Tuesday, March 31, 2020

Wa'ahila Ridge Trail

In our next Hawaii hiking adventure we're having a go at Honolulu's Wa'ahila Ridge Trail, in the state park of the same name. This was actually one of the very first hikes I did on O'ahu, but the resulting blog post sort of stalled out in a half-written state and I sort of forgot about it, as there was always something newer to write about instead. Since I'm currently stuck back in Portland, holed up from the ongoing global pandemic, it seemed as good a time as any to dig up this post and try to finish it, as a little memory of what the outdoors were like in the Before Times.

Anyway, one of the things I really like about hiking on O'ahu specifically is that many trailheads are easily accessible by public transit, so you can just can hop on a city bus, take a fairly short ride to the edge of suburbia, and wander off almost immediately into a dense tropical forest. Once you're in the forest it quickly feels like you're a few hundred miles past the back of beyond, but then you come to to a break in the trees, and there's a view of downtown Honolulu a couple of miles away, and sometimes a subdivision a few hundred feet straight down from you in an adjacent valley, and you'll likely never be out of mobile phone range, and a lot of other hikers turn out to be neighborhood residents on their daily dog-walking route. But the illusion is still pretty convincing, or at least it still works on me.

So with all that introduction out of the way, here we are at Wa'ahila Ridge State Recreation Area, above the St. Louis Heights neighborhood, which meanders up the lower ocean-facing part of the ridge. City bus #14 goes from Waikiki to just outside the park entrance (the Peter St. & Ruth Place stop, #3994, to be precise). Or you could drive there, if you don't like public transit for some reason; unlike a lot of area trailheads, there's plenty of parking available, and nobody's glaring at you for being the millionth tourist parking in front of their house. The parking lot is within a large grove of introduced Norfolk Island pine trees, which give the area a cool, mountainous feel, although you're really not that high up and it's not that much cooler, but somehow it feels that way. Maybe it's just the power of suggestion, since you typically don't associate pine trees with tropical climates.

To a bit about geography. The Ko'olau Mountains are a long ridge along the east side of the island (the Waianae Range is a smaller and roughly parallel equivalent on the west side), with very different conditions on the two sides of the ridge. The windward side of the ridge is essentially a vertical wall (at least on s. part of the range), as seen here in the Ho'omaluhia Botanical Gardens post a few months back. The leeward, Honolulu-facing side is not as steep and has a series of side ridges projecting out sorta-perpendicular from it, with valleys between them, and suburbia sprawling out into both. Which subtracts from the wild nature aspect a bit, but works to our advantage with ridge trails in that you don't have to hike up from sea level if you don't want to.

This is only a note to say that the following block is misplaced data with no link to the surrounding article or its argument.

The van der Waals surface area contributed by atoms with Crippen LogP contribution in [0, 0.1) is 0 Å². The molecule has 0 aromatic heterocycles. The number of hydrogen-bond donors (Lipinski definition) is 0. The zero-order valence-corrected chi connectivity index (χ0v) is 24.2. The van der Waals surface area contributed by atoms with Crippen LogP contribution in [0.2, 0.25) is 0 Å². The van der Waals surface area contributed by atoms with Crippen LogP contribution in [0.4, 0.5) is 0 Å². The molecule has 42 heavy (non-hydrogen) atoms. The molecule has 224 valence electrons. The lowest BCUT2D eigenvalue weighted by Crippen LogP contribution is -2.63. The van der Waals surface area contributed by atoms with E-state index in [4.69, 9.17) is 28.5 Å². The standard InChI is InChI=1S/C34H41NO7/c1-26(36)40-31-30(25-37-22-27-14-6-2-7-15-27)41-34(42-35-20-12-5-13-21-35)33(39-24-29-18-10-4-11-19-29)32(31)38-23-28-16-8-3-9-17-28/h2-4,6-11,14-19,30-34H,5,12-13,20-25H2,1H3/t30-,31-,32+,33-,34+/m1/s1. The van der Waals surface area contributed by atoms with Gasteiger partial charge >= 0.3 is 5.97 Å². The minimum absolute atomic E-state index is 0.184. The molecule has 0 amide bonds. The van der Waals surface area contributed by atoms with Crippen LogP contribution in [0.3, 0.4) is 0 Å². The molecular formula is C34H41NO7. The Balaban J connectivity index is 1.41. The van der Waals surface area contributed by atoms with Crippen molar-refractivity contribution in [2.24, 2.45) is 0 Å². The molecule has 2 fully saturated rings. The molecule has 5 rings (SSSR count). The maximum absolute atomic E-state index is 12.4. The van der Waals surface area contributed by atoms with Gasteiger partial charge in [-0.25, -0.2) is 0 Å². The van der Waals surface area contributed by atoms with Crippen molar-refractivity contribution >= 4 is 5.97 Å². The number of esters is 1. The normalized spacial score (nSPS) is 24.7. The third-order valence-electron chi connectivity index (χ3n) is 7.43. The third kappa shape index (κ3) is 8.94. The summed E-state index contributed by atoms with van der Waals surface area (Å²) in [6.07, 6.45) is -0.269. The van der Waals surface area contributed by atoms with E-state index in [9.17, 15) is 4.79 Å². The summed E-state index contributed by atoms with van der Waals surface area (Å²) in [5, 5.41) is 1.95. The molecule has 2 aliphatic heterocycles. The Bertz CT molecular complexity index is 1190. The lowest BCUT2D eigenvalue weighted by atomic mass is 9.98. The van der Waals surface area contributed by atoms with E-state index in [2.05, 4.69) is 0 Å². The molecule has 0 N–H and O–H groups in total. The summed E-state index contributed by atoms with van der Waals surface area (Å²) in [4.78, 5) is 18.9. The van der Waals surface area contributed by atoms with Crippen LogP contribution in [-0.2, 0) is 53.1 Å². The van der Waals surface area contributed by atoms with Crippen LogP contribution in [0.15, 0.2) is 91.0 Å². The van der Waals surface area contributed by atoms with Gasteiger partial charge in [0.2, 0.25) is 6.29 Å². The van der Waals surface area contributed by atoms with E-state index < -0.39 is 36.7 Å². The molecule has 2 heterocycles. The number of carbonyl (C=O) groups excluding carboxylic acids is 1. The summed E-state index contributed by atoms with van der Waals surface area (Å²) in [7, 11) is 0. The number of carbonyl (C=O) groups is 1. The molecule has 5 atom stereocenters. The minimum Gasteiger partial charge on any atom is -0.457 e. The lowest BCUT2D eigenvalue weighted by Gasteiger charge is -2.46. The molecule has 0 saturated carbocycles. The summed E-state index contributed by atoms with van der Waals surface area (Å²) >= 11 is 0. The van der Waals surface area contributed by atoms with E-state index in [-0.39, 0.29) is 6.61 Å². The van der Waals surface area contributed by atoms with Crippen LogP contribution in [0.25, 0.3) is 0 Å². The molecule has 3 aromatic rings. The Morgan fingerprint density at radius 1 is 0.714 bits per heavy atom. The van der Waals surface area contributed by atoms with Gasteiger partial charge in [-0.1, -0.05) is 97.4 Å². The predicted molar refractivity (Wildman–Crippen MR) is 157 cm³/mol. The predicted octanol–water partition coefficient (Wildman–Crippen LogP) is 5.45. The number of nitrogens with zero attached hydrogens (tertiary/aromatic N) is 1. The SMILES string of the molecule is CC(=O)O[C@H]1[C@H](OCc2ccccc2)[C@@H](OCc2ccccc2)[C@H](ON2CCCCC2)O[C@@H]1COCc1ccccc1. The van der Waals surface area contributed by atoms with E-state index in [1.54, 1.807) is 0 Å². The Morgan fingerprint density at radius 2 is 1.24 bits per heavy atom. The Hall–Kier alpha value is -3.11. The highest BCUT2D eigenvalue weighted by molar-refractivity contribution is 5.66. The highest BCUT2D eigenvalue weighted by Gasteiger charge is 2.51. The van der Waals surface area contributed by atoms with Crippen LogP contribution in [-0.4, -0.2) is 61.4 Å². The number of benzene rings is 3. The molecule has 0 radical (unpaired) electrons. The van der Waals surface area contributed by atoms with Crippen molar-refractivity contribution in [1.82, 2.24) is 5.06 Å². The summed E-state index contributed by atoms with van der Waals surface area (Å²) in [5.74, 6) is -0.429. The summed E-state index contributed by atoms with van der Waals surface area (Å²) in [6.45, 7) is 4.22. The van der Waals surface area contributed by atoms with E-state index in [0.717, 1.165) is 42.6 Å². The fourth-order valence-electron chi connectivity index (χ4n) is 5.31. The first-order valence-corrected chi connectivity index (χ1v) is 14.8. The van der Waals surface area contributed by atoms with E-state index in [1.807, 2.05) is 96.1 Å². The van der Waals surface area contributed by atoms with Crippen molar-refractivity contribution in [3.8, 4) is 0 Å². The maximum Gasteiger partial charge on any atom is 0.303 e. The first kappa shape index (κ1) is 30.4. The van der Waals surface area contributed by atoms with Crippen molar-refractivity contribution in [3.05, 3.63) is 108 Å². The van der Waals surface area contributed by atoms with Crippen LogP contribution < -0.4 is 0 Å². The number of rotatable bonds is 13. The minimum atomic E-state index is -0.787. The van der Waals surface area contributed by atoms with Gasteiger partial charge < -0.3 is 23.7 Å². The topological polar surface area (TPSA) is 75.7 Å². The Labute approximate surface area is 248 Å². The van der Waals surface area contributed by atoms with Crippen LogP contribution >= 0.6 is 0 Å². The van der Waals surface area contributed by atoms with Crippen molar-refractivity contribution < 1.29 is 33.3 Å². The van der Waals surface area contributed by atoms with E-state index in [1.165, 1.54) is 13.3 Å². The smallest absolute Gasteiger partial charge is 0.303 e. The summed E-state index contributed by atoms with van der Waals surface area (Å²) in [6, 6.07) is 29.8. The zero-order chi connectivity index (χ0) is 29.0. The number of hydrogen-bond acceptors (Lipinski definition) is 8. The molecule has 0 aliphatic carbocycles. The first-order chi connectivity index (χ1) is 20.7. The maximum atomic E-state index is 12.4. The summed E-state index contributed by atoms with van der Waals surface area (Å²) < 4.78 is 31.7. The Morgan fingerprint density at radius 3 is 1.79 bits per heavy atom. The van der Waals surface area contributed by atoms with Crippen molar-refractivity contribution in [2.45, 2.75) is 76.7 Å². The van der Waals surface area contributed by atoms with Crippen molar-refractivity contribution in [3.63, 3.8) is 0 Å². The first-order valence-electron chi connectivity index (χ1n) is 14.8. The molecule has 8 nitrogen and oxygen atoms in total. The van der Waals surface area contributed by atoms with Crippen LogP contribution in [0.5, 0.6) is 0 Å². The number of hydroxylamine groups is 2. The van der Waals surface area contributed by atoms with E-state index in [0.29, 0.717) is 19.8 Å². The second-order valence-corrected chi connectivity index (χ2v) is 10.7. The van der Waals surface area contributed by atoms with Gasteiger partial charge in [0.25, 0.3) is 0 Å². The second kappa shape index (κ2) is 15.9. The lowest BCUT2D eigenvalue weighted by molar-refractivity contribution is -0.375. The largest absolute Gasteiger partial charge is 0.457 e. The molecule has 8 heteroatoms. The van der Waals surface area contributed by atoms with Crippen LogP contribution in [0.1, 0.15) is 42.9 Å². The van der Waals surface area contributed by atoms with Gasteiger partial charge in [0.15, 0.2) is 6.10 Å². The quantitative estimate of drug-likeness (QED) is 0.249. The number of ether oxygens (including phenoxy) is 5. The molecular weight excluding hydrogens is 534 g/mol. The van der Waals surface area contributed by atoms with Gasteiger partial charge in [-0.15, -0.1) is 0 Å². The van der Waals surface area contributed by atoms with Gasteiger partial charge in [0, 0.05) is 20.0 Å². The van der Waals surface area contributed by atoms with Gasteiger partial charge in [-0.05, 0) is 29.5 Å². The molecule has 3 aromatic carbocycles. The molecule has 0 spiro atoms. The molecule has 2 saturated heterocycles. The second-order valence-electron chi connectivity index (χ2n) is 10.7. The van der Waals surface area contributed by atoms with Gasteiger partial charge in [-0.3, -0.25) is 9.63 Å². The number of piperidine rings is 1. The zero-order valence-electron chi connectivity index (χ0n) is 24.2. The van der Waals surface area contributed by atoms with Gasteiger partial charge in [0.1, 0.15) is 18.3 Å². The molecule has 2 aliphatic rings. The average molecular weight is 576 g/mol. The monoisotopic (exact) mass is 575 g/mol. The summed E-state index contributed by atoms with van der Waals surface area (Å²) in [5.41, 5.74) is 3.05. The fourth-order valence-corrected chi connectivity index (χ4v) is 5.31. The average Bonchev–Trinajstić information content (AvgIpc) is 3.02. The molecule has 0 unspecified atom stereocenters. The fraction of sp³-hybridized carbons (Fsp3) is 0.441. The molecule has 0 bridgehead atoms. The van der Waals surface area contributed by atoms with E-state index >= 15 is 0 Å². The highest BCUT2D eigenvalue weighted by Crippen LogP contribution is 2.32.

The tops of these ridges are quite narrow, sometimes just wide enough for a trail, and sometimes even narrower than that, with sheer drops on either side of you. There's literally nowhere to put switchbacks to get up the steep bits, and nowhere to reroute the trail around them. So when the ridge undulates, so do you, and this sometimes involves scrambling over boulders or relying on (but not entirely trusting) ropes left by previous hikers. That said, it generally looks more scary than it actually is, so long as you stay on the trail, though I've had my doubts now and then when a strong crosswind picks up.

The Wa'ahila Ridge Trail is pretty typical in that it follows the ridge up to the point it joins the main Ko'olau ridge. At that point you can admire the view off to the windward side, and then either go back the way you came, or turn left or right, follow the Ko'olau Summit Trail over to the next ridge, and make a loop out of it. The KST runs the whole length of the Ko'olau ridge, and yes, hiking the whole thing in one go is a thing that exists, though doing smaller segments of it between ridge junctions is much more common. The junction point for Wa'ahila Ridge is one of the higher points along the Ko'olaus at about 2500 feet, and it somehow picked up the absurd name "Mt. Olympus". Absurd because references to Greek mythology seem incongruous here, and it had already been called Awaawaloa for centuries before some 19th century students at a local private high school decided to start renaming things. Which isn't an authoritative source of place names, if you ask me. "Olympus" isn't even a very original name. Wikipedia actually has a list of peaks named Olympus, and it seems there are 8 of them in Greece and thereabouts, and 7 on the US mainland, others in Australia and Canada, and an enormous one on Mars. In short, I'm sticking with the real name of the thing.